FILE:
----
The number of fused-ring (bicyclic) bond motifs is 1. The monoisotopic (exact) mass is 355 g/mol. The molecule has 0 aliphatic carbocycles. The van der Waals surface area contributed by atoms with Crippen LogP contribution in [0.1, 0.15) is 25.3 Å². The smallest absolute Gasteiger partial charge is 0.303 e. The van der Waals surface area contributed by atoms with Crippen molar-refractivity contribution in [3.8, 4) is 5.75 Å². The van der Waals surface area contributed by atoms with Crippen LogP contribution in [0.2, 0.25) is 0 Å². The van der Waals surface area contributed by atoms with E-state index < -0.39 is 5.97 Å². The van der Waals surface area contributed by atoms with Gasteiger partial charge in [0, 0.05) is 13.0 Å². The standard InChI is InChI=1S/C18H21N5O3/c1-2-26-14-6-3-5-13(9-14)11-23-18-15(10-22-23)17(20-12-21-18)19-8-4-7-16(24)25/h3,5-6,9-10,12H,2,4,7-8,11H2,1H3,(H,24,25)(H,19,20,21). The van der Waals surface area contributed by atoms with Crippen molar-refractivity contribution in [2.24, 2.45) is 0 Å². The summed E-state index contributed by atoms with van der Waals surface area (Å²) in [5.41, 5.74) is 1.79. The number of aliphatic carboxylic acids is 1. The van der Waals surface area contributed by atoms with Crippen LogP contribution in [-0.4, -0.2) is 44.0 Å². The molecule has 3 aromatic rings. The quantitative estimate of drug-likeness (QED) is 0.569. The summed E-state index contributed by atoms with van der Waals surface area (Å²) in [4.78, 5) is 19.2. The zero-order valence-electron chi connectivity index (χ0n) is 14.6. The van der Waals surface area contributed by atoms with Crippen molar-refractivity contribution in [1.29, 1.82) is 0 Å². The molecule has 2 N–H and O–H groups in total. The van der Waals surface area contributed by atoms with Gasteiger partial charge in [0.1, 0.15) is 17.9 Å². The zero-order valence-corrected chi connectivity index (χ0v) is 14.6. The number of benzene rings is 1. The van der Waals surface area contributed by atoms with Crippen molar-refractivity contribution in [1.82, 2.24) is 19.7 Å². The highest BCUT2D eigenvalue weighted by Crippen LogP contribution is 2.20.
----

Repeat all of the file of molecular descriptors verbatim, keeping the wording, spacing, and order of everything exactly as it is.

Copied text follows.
The number of fused-ring (bicyclic) bond motifs is 1. The monoisotopic (exact) mass is 355 g/mol. The molecule has 0 aliphatic carbocycles. The van der Waals surface area contributed by atoms with Crippen LogP contribution in [0.1, 0.15) is 25.3 Å². The smallest absolute Gasteiger partial charge is 0.303 e. The van der Waals surface area contributed by atoms with Crippen molar-refractivity contribution in [3.8, 4) is 5.75 Å². The van der Waals surface area contributed by atoms with Crippen LogP contribution in [0.2, 0.25) is 0 Å². The van der Waals surface area contributed by atoms with E-state index < -0.39 is 5.97 Å². The van der Waals surface area contributed by atoms with Gasteiger partial charge in [0, 0.05) is 13.0 Å². The standard InChI is InChI=1S/C18H21N5O3/c1-2-26-14-6-3-5-13(9-14)11-23-18-15(10-22-23)17(20-12-21-18)19-8-4-7-16(24)25/h3,5-6,9-10,12H,2,4,7-8,11H2,1H3,(H,24,25)(H,19,20,21). The van der Waals surface area contributed by atoms with Crippen molar-refractivity contribution in [2.24, 2.45) is 0 Å². The summed E-state index contributed by atoms with van der Waals surface area (Å²) in [5.41, 5.74) is 1.79. The number of aliphatic carboxylic acids is 1. The van der Waals surface area contributed by atoms with Crippen LogP contribution in [-0.4, -0.2) is 44.0 Å². The molecule has 3 aromatic rings. The quantitative estimate of drug-likeness (QED) is 0.569. The summed E-state index contributed by atoms with van der Waals surface area (Å²) in [4.78, 5) is 19.2. The zero-order valence-electron chi connectivity index (χ0n) is 14.6. The van der Waals surface area contributed by atoms with Crippen molar-refractivity contribution in [1.29, 1.82) is 0 Å². The molecule has 2 N–H and O–H groups in total. The van der Waals surface area contributed by atoms with Gasteiger partial charge in [0.1, 0.15) is 17.9 Å². The zero-order valence-corrected chi connectivity index (χ0v) is 14.6. The number of benzene rings is 1. The van der Waals surface area contributed by atoms with Crippen molar-refractivity contribution in [1.82, 2.24) is 19.7 Å². The highest BCUT2D eigenvalue weighted by Crippen LogP contribution is 2.20.